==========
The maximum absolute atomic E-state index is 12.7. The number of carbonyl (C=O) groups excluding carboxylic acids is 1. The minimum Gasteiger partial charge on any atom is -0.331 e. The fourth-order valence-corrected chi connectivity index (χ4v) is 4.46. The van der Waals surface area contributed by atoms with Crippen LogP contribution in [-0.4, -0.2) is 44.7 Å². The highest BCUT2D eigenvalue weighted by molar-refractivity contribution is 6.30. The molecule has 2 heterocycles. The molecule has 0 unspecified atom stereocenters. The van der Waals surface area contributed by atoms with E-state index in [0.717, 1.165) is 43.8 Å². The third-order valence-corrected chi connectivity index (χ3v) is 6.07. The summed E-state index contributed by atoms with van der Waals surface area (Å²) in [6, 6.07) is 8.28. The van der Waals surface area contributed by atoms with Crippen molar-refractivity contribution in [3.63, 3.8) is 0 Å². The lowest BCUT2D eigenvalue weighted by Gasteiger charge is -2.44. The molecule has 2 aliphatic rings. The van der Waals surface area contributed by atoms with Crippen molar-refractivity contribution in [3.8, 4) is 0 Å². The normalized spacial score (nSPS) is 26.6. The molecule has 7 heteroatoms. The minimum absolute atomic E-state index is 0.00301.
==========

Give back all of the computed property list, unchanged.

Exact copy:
The maximum absolute atomic E-state index is 12.7. The number of carbonyl (C=O) groups excluding carboxylic acids is 1. The minimum Gasteiger partial charge on any atom is -0.331 e. The fourth-order valence-corrected chi connectivity index (χ4v) is 4.46. The van der Waals surface area contributed by atoms with Crippen LogP contribution in [-0.4, -0.2) is 44.7 Å². The highest BCUT2D eigenvalue weighted by molar-refractivity contribution is 6.30. The molecule has 2 heterocycles. The molecule has 0 unspecified atom stereocenters. The van der Waals surface area contributed by atoms with E-state index in [0.717, 1.165) is 43.8 Å². The third-order valence-corrected chi connectivity index (χ3v) is 6.07. The summed E-state index contributed by atoms with van der Waals surface area (Å²) in [6, 6.07) is 8.28. The van der Waals surface area contributed by atoms with Crippen molar-refractivity contribution in [3.63, 3.8) is 0 Å². The lowest BCUT2D eigenvalue weighted by Gasteiger charge is -2.44. The molecule has 2 aliphatic rings. The van der Waals surface area contributed by atoms with Crippen molar-refractivity contribution in [3.8, 4) is 0 Å². The normalized spacial score (nSPS) is 26.6. The molecule has 7 heteroatoms. The minimum absolute atomic E-state index is 0.00301.